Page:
I am completely slacking on blogs right now which breaks all the rules of regular blogging.  Sorry about that!  I’ll catch up soon.  Right now I’m at a great conference and have tried to be as fully invested in it as possible, but there has been a part of me distracted.  Some of you that began following this blog when I started writing after finding out that I had a brain tumor and you walked with me through that journey and the recovery and even though the blog has become a little bit something different, I do still want to give you an update on that good ole brain of mine because I believe that this community of support has been invaluable and really a holy presence in my life and I can’t imagine my life without your prayer and support.

I have been doing 3 month MRI and neurosurgeon check ups over the past year.  For the most part, I try to keep moving with life and I give a sincere and concerted effort not to let these worries and fears rule over my life.  Then comes the time when I get the envelope from Carolina Spine and Neurosurgery in the mail with all of my appointment times and as Mike and I see it, I can feel the background stress and tension in me and those I love.  The unknown is so completely…humbling…scary…difficult.  There’s so much to unpack there but that would be an incredibly long blog and mine are already probably way too long.

Last week I went to my (I don’t really care to remember how many its been now) whatevereth MRI and the techs were asking how I was doing and what I was there for, all that good stuff and I told them my hope that maybe this was the visit where I could be increased to every 6 months or every year instead of every 3 months.

On Monday I met with the neurosurgeon and he said that it was the radiologist’s opinion that the part of the tumor still up there in brain/motor cortex land may have grown slightly but that it was very slight.  His opinion was that he didn’t see a change and disagreed with the radiologist.  We then had a lovely back and forth where I looked at the comparison MRI’s myself and tried to understand and that I got a chance to ask some hard questions.  Since Mike was not with me, I could ask some of the things that I want to know and would like to understand but that I don’t want to alarm, worry or hurt someone else by them hearing the questions or the answers.  Does that make sense?

So even though it was not my most favorite news in the world, I was okay.  My amazing doctor said he was going to take the tumor to the tumor board for them to decide if it had grown or not.  I called Mike and my parents on the way home and was okay.

Primarily I was okay because I was leaving the next morning for a conference and I just didn’t have the emotional energy or the whatever to process it.

Yesterday afternoon while I was in a workshop, the doctor left a message and when I hear him say his name I immediately get a little freaked out on the inside even though he’s a fabulous doctor – like fabulous – but it’s just anxiety producing.  But then he says an AMAZING thing – the tumor board doesn’t see any change.  AND because this place on my lovely brain has stayed consistent this year, I get to stretch the time between MRI’s to 6 months!!!!!!!!!!!!!  (I could probably mash exclamation points for a while on that one.)  That may seem like a little thing, but it’s such an act of hope and grace and peace to me.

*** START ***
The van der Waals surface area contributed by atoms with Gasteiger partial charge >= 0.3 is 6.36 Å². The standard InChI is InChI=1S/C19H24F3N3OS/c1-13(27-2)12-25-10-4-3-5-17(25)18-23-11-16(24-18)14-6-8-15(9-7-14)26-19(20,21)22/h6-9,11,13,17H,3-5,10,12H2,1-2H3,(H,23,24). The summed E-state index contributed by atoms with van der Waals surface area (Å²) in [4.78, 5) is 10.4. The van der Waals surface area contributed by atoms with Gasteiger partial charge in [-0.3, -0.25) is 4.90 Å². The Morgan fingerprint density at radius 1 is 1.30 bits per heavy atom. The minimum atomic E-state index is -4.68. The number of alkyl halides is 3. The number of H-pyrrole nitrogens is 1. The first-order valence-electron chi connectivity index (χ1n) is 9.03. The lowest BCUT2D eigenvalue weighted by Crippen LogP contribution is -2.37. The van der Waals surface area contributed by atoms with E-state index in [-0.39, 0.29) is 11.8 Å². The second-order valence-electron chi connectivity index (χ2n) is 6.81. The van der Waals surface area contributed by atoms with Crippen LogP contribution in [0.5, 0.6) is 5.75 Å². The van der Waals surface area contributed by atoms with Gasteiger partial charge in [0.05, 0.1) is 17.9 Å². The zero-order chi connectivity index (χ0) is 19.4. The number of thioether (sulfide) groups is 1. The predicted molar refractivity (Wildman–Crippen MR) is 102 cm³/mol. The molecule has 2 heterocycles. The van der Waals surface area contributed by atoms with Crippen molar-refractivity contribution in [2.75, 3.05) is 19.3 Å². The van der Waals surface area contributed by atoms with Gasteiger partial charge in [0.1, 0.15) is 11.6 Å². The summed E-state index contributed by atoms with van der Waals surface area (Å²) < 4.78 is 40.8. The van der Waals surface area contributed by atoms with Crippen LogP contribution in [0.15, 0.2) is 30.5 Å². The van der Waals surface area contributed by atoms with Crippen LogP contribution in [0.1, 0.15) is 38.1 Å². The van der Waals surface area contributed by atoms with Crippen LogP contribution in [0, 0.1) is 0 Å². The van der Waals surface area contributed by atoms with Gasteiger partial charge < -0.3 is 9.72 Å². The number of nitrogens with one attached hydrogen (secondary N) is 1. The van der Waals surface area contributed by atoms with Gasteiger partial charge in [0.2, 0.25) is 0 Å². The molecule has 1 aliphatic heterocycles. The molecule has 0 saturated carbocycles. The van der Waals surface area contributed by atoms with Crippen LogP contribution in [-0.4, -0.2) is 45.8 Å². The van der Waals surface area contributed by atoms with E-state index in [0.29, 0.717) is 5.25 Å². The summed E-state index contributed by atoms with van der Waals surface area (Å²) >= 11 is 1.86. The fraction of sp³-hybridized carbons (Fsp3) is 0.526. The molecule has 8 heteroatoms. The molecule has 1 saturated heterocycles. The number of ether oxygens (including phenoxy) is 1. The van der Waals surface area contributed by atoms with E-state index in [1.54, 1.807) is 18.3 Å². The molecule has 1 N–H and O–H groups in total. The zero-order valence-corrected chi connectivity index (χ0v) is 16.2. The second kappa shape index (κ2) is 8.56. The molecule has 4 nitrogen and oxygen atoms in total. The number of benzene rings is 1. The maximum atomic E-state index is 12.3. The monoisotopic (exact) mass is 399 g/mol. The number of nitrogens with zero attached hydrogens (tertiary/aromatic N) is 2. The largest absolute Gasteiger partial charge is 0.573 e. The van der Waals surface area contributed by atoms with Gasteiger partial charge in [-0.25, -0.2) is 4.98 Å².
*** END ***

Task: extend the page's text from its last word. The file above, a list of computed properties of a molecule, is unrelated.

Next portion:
And though I didn’t shed a tear on Monday, I couldn’t stop crying off and on yesterday evening.  Is that crazy?  The bad news – I take it and I’m like let’s do this thing.  The good news – I’m a basketcase.  In talking with a dear friend and colleague about this last night I told her as I was trying to process and express my layers of feelings that I really needed to blog about this.  For some odd, crazy reason this is how I started this journey – blogging.  And it has been such a healing and cathartic piece or even peace for me.  There’s something about putting it out there in writing and narrative that makes it something that I feel a little more grounded in.  I guess we each have our mediums – whether it’s walking outside or making pottery or playing baseball or journaling.  And I am thankful for this one.

In the midst of this I know that there are those walking incredibly hard and deep and heartbreaking journeys right now.  I think of the family members that are living this reality right now and the friends and loved ones who have faced challenges that I know not of.  Please do lift up in prayer those who are in the midst of the struggle of the unknown and in this thin place where anger and fear and sadness and grief and life and death and joy and pain are so close to the surface at times.  Each of us walks this journey at times.

And we’re not alone.

I have seen Christ in the colleagues that I’ve shared with here and that continue to uplift and inspire and challenge and hold me accountable.  I have seen Christ in my family who continue to battle for me.  I have seen Christ in the countless people that continue to tell me they’re praying for me or those that just give me space to be…and to feel…and to just cry or laugh or talk about it or not talk about it.  I have seen Christ when I’m by myself and I am vulnerable and just laid bare as a child of God.  Although there is no doubt that I would not have chosen for this piece of the puzzle of life, I have felt Christ’s Spirit and promise more tangibly and have felt the Body of Christ more profoundly and genuine than I have felt in my life.

I am grateful for a community of people that I can keep it real with on the sad days and the angry days and the joyous days and the rock and roll days.  I am grateful for a Savior who continues to be that Great Redeemer and Strong Protector and just that Amazing Grace who support us and girds us up in mighty, mighty ways.

So that’s my brain.

And one of the awesome things – 6 MONTHS!!!!!

Grace and peace to all of you.  I am gratefu for you all.